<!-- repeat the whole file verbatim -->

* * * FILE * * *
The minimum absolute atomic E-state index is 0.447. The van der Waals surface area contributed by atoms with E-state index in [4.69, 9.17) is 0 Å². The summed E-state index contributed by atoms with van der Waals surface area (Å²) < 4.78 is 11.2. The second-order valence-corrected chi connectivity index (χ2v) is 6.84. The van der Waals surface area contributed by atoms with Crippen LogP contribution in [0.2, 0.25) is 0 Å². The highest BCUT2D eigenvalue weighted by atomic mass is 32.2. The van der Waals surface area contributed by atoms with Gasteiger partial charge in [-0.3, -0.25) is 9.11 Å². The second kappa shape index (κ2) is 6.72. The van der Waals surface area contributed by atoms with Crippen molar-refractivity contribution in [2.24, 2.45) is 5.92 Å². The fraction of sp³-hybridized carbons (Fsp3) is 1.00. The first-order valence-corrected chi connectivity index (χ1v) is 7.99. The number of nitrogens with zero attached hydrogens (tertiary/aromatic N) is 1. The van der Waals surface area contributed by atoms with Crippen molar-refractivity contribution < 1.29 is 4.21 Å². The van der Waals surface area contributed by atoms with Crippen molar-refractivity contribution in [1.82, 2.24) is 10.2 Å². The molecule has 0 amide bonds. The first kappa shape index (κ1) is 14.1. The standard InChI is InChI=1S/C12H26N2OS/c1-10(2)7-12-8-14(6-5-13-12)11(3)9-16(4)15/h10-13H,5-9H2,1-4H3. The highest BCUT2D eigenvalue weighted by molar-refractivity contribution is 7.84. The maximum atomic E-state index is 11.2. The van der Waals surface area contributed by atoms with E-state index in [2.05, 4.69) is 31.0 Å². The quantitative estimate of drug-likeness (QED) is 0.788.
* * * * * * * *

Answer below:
The minimum absolute atomic E-state index is 0.447. The van der Waals surface area contributed by atoms with E-state index in [4.69, 9.17) is 0 Å². The summed E-state index contributed by atoms with van der Waals surface area (Å²) < 4.78 is 11.2. The second-order valence-corrected chi connectivity index (χ2v) is 6.84. The van der Waals surface area contributed by atoms with Crippen LogP contribution in [0.2, 0.25) is 0 Å². The highest BCUT2D eigenvalue weighted by atomic mass is 32.2. The van der Waals surface area contributed by atoms with Gasteiger partial charge in [-0.3, -0.25) is 9.11 Å². The second kappa shape index (κ2) is 6.72. The van der Waals surface area contributed by atoms with Crippen molar-refractivity contribution in [2.24, 2.45) is 5.92 Å². The fraction of sp³-hybridized carbons (Fsp3) is 1.00. The first-order valence-corrected chi connectivity index (χ1v) is 7.99. The number of nitrogens with zero attached hydrogens (tertiary/aromatic N) is 1. The van der Waals surface area contributed by atoms with Crippen molar-refractivity contribution < 1.29 is 4.21 Å². The van der Waals surface area contributed by atoms with Crippen molar-refractivity contribution in [1.82, 2.24) is 10.2 Å². The molecule has 0 amide bonds. The first kappa shape index (κ1) is 14.1. The standard InChI is InChI=1S/C12H26N2OS/c1-10(2)7-12-8-14(6-5-13-12)11(3)9-16(4)15/h10-13H,5-9H2,1-4H3. The highest BCUT2D eigenvalue weighted by molar-refractivity contribution is 7.84. The maximum atomic E-state index is 11.2. The van der Waals surface area contributed by atoms with E-state index in [2.05, 4.69) is 31.0 Å². The quantitative estimate of drug-likeness (QED) is 0.788.